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Old Mar 27, 2004, 6:28 PM   #1
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Default macro photography

what are some good cameras for macro photography?

are non slr's any good for macro stuff?

should i just get a film 35 mm camera, like a Nikon FM 10?

lets say i have $500, what should i do? a canon g3, a digital slr, a fm10, other ideas?

i also want to use the camera for concert and everyday photos. what are the best cameras, and is it a better idea to just get a $250 FM10 and buy a close up filter and just start out with that?

i have no previous serious camera experience but i really want to learn, and i know the basics of the different controls....but havent gotten around to learning how to use them yet...what should i do?

thanks alot for any kind of responses.
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Old Mar 28, 2004, 12:54 AM   #2
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Default Re: macro photography

Quote:
Originally Posted by uhhmike
what are some good cameras for macro photography?
The best, if you can find one, is the Coolpix 4500.

Quote:
Originally Posted by uhhmike
are non slr's any good for macro stuff?
The Nikon Coolpix series cameras, especially the 4500, have a coverage better than a SLR/SLR with a 1:1 micro/macro lens, although the former is far from life-size. In terms of image quality, a DSLR with a 1:1 capable micro lens is still the king.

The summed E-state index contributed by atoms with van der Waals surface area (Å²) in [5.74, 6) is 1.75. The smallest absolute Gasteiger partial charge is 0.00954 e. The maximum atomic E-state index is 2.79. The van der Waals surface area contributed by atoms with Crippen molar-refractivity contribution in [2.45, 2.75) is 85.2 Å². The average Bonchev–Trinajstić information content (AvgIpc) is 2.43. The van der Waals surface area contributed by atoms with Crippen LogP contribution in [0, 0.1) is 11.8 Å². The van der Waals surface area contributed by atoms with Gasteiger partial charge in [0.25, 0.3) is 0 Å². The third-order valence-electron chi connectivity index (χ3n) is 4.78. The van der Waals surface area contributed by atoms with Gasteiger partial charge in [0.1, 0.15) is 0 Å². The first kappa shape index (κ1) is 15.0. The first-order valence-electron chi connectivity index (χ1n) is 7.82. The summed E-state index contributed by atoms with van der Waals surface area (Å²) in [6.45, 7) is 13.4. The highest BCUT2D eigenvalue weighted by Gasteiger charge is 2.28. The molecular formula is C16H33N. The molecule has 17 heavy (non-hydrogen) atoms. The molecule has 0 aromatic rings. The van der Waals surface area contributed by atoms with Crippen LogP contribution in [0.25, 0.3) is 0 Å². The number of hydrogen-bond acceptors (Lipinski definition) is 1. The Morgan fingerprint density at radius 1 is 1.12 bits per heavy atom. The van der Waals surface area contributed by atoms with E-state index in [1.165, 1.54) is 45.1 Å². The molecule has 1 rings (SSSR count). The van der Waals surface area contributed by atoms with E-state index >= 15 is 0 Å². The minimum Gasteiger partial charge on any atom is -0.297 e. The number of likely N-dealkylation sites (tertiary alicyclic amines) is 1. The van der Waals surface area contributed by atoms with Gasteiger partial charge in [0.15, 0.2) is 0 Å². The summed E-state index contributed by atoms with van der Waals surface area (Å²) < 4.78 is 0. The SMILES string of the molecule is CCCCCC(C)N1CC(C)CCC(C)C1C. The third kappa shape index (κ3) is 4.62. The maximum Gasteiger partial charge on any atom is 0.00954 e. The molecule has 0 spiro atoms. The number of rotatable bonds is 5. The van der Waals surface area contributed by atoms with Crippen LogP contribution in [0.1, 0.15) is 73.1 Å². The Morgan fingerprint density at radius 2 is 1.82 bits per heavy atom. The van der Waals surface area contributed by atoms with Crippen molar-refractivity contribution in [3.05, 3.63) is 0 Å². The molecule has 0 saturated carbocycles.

Quote:
Originally Posted by uhhmike
should i just get a film 35 mm camera, like a Nikon FM 10? lets say i have $500, what should i do? a canon g3, a digital slr, a fm10, other ideas?
If convenience is important to you, get a Coolpix 4500 or 5700. The cost for a good micro lens plus a SLR body will be higher than your $500 budget. A DSLR costs more.

Quote:
Originally Posted by uhhmike
i also want to use the camera for concert and everyday photos. what are the best cameras, and is it a better idea to just get a $250 FM10 and buy a close up filter and just start out with that?
A mid- to high- end consumer digital camera will save you a lot. While the Nikon Coolpix cameras are all good at macro, they are not responsible enough in low light condition such as concert. Consider a Minolta A1 or Sony 717, or something else. A Panasonic FZ10 may also be a good choice for concert due to its long zoom and image stabilization feature.

CK
http://www.cs.mtu.edu/~shene/DigiCam
Nikon Coolpix 950/990/995/2500/4500/5700 User Guide
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Old Mar 28, 2004, 11:13 AM   #3